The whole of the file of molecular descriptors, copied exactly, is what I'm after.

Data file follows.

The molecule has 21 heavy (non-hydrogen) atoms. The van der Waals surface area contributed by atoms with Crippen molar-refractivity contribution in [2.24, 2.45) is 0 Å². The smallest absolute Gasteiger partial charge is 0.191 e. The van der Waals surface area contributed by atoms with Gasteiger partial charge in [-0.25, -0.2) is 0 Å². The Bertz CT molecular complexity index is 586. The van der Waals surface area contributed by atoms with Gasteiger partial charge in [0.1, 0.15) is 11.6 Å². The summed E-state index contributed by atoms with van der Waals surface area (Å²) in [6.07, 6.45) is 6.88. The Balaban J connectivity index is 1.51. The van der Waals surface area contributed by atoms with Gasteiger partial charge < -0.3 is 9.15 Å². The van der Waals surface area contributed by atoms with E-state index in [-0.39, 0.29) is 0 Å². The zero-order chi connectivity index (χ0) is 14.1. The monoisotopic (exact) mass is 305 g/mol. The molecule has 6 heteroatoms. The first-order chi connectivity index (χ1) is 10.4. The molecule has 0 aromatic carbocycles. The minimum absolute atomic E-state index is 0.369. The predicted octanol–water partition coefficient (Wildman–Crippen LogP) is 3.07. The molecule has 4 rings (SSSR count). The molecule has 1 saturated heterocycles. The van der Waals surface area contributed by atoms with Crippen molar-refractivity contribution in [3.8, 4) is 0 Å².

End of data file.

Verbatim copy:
The molecule has 21 heavy (non-hydrogen) atoms. The van der Waals surface area contributed by atoms with Crippen molar-refractivity contribution in [2.24, 2.45) is 0 Å². The smallest absolute Gasteiger partial charge is 0.191 e. The van der Waals surface area contributed by atoms with Gasteiger partial charge in [-0.25, -0.2) is 0 Å². The Bertz CT molecular complexity index is 586. The van der Waals surface area contributed by atoms with Gasteiger partial charge in [0.1, 0.15) is 11.6 Å². The summed E-state index contributed by atoms with van der Waals surface area (Å²) in [6.07, 6.45) is 6.88. The Balaban J connectivity index is 1.51. The van der Waals surface area contributed by atoms with Gasteiger partial charge < -0.3 is 9.15 Å². The van der Waals surface area contributed by atoms with E-state index in [-0.39, 0.29) is 0 Å². The zero-order chi connectivity index (χ0) is 14.1. The monoisotopic (exact) mass is 305 g/mol. The molecule has 6 heteroatoms. The first-order chi connectivity index (χ1) is 10.4. The molecule has 0 aromatic carbocycles. The minimum absolute atomic E-state index is 0.369. The predicted octanol–water partition coefficient (Wildman–Crippen LogP) is 3.07. The molecule has 4 rings (SSSR count). The molecule has 1 saturated heterocycles. The van der Waals surface area contributed by atoms with Crippen molar-refractivity contribution in [3.8, 4) is 0 Å².